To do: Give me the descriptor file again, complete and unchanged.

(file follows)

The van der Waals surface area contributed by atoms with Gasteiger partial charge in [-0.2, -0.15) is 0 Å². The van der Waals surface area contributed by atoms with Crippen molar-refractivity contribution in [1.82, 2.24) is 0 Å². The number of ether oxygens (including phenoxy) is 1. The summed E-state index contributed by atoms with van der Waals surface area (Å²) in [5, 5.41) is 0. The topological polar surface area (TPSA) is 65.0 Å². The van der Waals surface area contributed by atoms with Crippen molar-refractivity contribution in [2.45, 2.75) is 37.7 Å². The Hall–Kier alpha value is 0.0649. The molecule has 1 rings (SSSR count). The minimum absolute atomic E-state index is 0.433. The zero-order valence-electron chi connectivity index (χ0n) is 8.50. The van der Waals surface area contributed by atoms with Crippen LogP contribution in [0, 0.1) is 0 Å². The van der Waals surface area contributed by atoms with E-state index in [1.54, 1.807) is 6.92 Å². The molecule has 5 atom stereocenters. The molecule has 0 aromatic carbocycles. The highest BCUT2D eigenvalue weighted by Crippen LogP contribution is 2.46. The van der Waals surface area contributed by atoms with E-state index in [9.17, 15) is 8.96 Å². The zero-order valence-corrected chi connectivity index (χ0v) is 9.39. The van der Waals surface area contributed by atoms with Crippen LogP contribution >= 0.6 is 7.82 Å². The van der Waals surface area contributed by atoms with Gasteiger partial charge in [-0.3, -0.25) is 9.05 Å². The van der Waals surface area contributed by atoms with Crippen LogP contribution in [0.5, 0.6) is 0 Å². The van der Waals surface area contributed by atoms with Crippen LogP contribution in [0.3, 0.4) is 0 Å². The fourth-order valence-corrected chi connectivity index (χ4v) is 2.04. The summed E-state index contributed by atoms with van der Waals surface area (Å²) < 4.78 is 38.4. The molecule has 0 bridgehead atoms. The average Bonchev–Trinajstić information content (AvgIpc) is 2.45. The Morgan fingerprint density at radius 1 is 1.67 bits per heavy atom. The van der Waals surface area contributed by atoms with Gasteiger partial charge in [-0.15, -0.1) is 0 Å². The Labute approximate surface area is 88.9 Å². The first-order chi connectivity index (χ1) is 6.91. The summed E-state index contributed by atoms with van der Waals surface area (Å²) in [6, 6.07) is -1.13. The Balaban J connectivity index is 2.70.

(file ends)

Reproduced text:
The van der Waals surface area contributed by atoms with Gasteiger partial charge in [-0.2, -0.15) is 0 Å². The van der Waals surface area contributed by atoms with Crippen molar-refractivity contribution in [1.82, 2.24) is 0 Å². The number of ether oxygens (including phenoxy) is 1. The summed E-state index contributed by atoms with van der Waals surface area (Å²) in [5, 5.41) is 0. The topological polar surface area (TPSA) is 65.0 Å². The van der Waals surface area contributed by atoms with Crippen molar-refractivity contribution in [2.45, 2.75) is 37.7 Å². The Hall–Kier alpha value is 0.0649. The molecule has 1 rings (SSSR count). The minimum absolute atomic E-state index is 0.433. The zero-order valence-electron chi connectivity index (χ0n) is 8.50. The van der Waals surface area contributed by atoms with Crippen LogP contribution in [0, 0.1) is 0 Å². The van der Waals surface area contributed by atoms with E-state index in [1.54, 1.807) is 6.92 Å². The molecule has 5 atom stereocenters. The molecule has 0 aromatic carbocycles. The highest BCUT2D eigenvalue weighted by Crippen LogP contribution is 2.46. The van der Waals surface area contributed by atoms with E-state index in [9.17, 15) is 8.96 Å². The zero-order valence-corrected chi connectivity index (χ0v) is 9.39. The van der Waals surface area contributed by atoms with Crippen LogP contribution >= 0.6 is 7.82 Å². The van der Waals surface area contributed by atoms with Gasteiger partial charge in [-0.3, -0.25) is 9.05 Å². The van der Waals surface area contributed by atoms with Crippen LogP contribution in [0.5, 0.6) is 0 Å². The van der Waals surface area contributed by atoms with Crippen LogP contribution in [0.3, 0.4) is 0 Å². The fourth-order valence-corrected chi connectivity index (χ4v) is 2.04. The summed E-state index contributed by atoms with van der Waals surface area (Å²) < 4.78 is 38.4. The molecule has 0 bridgehead atoms. The average Bonchev–Trinajstić information content (AvgIpc) is 2.45. The Morgan fingerprint density at radius 1 is 1.67 bits per heavy atom. The van der Waals surface area contributed by atoms with Gasteiger partial charge in [-0.15, -0.1) is 0 Å². The Labute approximate surface area is 88.9 Å². The first-order chi connectivity index (χ1) is 6.91. The summed E-state index contributed by atoms with van der Waals surface area (Å²) in [6, 6.07) is -1.13. The Balaban J connectivity index is 2.70.